Tech Tools: LastPass – Saying Goodbye to the Challenge of Remembering Your Passwords

If you have multiple accounts, you probably also have to remember or keep track of multiple passwords. After all, it’s common knowledge that having only one password for all your accounts is practically giving an identity thief the keys to all your information. And having a written list of all your passwords is not also secure.

LastPass have found a great solution – the program allows you to automatically log in to a site or account without having your information compromised.

LastPass is a password manager program that consolidates your passwords and login information in a secure way. Its main selling point is the automatic login feature to any site that you have already visited and have already entered your corresponding information.

LastPass aims to simplify things for you by making download and installation easy and with the barest minimum of steps. It has versions for most browsers, so all you have to do is to choose the one that’s right for you. You use your email address to create an account, as well as a password for it. This account password that logs you in to LastPass is where the program gets its name from, referring to it as the “last password” you will ever have to remember.


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Once the program is installed, your next step is to go to your needed sites and enter the log in details of each through the LastPass prompt. As you go along, you save Profiles for each type of activity (ex. Online shopping) which makes it easier to organize your Internet activities.

If you are concerned about security of having all your passwords in one cloud in this app, you can opt for an additional layer of security when signing to your Lastpass account. Yubico, Duo:Security or Toopher are some of the other multifactor authentication options that Lastpass supports. Lastpass also follows the best security practices. They have local-only decryption, which means that sensitive data is decrypted and encrypted on your device and is not shared with Lastpass.

Good Points

LastPass has some great features that are quite attractive to most users, such as:

  • Single account log-in for your devices (for premium account), with automatic syncing of new information
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  • Smooth browser integration. LastPass also gives you the choice to use its universal installer (for major browsers) or just plug-ins for the specific ones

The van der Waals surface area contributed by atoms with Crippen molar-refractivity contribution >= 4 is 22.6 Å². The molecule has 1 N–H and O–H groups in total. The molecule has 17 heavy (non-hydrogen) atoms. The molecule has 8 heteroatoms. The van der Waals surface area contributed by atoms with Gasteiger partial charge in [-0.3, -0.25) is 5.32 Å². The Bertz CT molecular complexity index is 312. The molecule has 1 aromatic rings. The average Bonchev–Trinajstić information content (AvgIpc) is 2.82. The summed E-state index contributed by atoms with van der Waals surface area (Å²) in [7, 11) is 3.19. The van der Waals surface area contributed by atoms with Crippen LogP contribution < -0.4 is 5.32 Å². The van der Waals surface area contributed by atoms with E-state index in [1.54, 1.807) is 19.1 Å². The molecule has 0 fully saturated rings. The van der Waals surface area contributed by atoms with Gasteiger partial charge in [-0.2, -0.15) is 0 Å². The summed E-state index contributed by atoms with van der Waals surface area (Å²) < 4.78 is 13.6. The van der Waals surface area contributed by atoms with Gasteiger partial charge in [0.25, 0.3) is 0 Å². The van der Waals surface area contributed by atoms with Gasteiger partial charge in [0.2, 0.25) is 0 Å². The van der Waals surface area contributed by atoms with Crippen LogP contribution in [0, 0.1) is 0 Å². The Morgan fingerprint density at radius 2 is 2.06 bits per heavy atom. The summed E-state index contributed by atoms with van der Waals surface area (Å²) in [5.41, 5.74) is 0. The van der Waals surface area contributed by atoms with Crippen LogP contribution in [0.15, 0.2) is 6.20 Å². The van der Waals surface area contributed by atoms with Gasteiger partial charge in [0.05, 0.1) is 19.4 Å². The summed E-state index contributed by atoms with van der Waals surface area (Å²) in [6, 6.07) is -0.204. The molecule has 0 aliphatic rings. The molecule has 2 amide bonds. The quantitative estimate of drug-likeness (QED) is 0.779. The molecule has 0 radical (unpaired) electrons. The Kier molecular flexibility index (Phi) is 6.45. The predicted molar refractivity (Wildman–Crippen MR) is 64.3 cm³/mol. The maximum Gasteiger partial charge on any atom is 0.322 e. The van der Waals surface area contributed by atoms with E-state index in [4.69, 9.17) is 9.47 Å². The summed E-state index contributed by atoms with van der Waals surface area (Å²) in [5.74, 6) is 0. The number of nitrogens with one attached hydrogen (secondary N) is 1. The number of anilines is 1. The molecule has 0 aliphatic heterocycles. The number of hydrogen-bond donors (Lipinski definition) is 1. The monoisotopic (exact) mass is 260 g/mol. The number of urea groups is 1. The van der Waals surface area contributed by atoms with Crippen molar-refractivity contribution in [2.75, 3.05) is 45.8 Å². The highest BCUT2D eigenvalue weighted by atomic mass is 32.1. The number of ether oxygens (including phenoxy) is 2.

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  • Clean interface. The program’s interface is well designed; navigation is simple so you can access your information easily. A button pops up every time you enter new login information and this gets stored in the Vault.

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  • Great credit card organization features. LastPass allows you to make individual profiles for all your credit cards, complete with family member names and billing and shipping addresses.

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  • Digital file backup. You can make notes for each type of password and attach documents or images to these notes. Notes are then digitally backed up so you have a safe copy stored in case you need it.
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  • Account sharing. You have the option to let other people log in to your account if you need them to, if they are also LastPass users. This “guest pass” can be for select passwords and can be voided later on if you wish.
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A Limiting Point

While LastPass is simple, secure and comes with a free version, the real icing on the cake can be found in the paid versions (Premium and Enterprise). These versions come with option for mobile integration, which is sorely missed in the free one. At the very least, LastPass could have given a mobile integration feature on just one device (ex. Smartphone) so users can see how it works on that platform. Given that a majority of users do their browsing and transactions on mobile devices, this could have been taken into consideration.


LastPass is very easy to use and certainly makes logging in to your accounts highly convenient. But if you truly want to maximize the program’s features, you will need to fork out for the Premium account. However, one appeasing thing about this is that Premium is only $12 a year, or a dollar a month. If you find this to be within your budget, then you will have found a great solution to those multiple, easily forgettable passwords.







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